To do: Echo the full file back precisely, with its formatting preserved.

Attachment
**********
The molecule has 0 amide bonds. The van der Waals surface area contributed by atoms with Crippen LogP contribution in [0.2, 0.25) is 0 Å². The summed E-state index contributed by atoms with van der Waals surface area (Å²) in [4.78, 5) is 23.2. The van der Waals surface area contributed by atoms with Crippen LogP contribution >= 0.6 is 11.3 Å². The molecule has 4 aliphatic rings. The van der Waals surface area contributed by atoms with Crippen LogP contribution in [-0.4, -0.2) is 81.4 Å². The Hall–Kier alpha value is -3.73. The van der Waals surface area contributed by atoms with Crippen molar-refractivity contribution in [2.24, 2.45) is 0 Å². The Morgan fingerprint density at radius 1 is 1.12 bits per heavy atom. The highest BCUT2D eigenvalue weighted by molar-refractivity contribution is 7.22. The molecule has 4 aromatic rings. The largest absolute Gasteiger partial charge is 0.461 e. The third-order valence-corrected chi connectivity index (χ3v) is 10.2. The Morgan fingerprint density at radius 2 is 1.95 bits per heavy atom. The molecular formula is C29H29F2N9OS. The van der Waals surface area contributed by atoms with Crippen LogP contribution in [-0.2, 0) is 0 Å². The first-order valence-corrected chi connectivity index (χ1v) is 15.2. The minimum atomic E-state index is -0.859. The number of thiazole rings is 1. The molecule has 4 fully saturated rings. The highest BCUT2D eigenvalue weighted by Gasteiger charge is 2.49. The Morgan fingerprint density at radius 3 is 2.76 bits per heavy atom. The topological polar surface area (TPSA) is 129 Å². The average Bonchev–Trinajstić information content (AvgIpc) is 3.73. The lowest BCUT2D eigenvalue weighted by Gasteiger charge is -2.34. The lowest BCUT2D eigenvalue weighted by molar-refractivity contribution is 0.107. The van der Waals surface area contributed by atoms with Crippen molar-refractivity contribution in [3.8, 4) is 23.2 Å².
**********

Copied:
The molecule has 0 amide bonds. The van der Waals surface area contributed by atoms with Crippen LogP contribution in [0.2, 0.25) is 0 Å². The summed E-state index contributed by atoms with van der Waals surface area (Å²) in [4.78, 5) is 23.2. The van der Waals surface area contributed by atoms with Crippen LogP contribution >= 0.6 is 11.3 Å². The molecule has 4 aliphatic rings. The van der Waals surface area contributed by atoms with Crippen LogP contribution in [-0.4, -0.2) is 81.4 Å². The Hall–Kier alpha value is -3.73. The van der Waals surface area contributed by atoms with Crippen molar-refractivity contribution in [2.24, 2.45) is 0 Å². The Morgan fingerprint density at radius 1 is 1.12 bits per heavy atom. The highest BCUT2D eigenvalue weighted by molar-refractivity contribution is 7.22. The molecule has 4 aromatic rings. The largest absolute Gasteiger partial charge is 0.461 e. The third-order valence-corrected chi connectivity index (χ3v) is 10.2. The Morgan fingerprint density at radius 2 is 1.95 bits per heavy atom. The molecular formula is C29H29F2N9OS. The van der Waals surface area contributed by atoms with Crippen LogP contribution in [-0.2, 0) is 0 Å². The first-order valence-corrected chi connectivity index (χ1v) is 15.2. The minimum atomic E-state index is -0.859. The number of thiazole rings is 1. The molecule has 4 fully saturated rings. The highest BCUT2D eigenvalue weighted by Gasteiger charge is 2.49. The Morgan fingerprint density at radius 3 is 2.76 bits per heavy atom. The topological polar surface area (TPSA) is 129 Å². The average Bonchev–Trinajstić information content (AvgIpc) is 3.73. The lowest BCUT2D eigenvalue weighted by Gasteiger charge is -2.34. The lowest BCUT2D eigenvalue weighted by molar-refractivity contribution is 0.107. The van der Waals surface area contributed by atoms with Crippen molar-refractivity contribution in [3.8, 4) is 23.2 Å².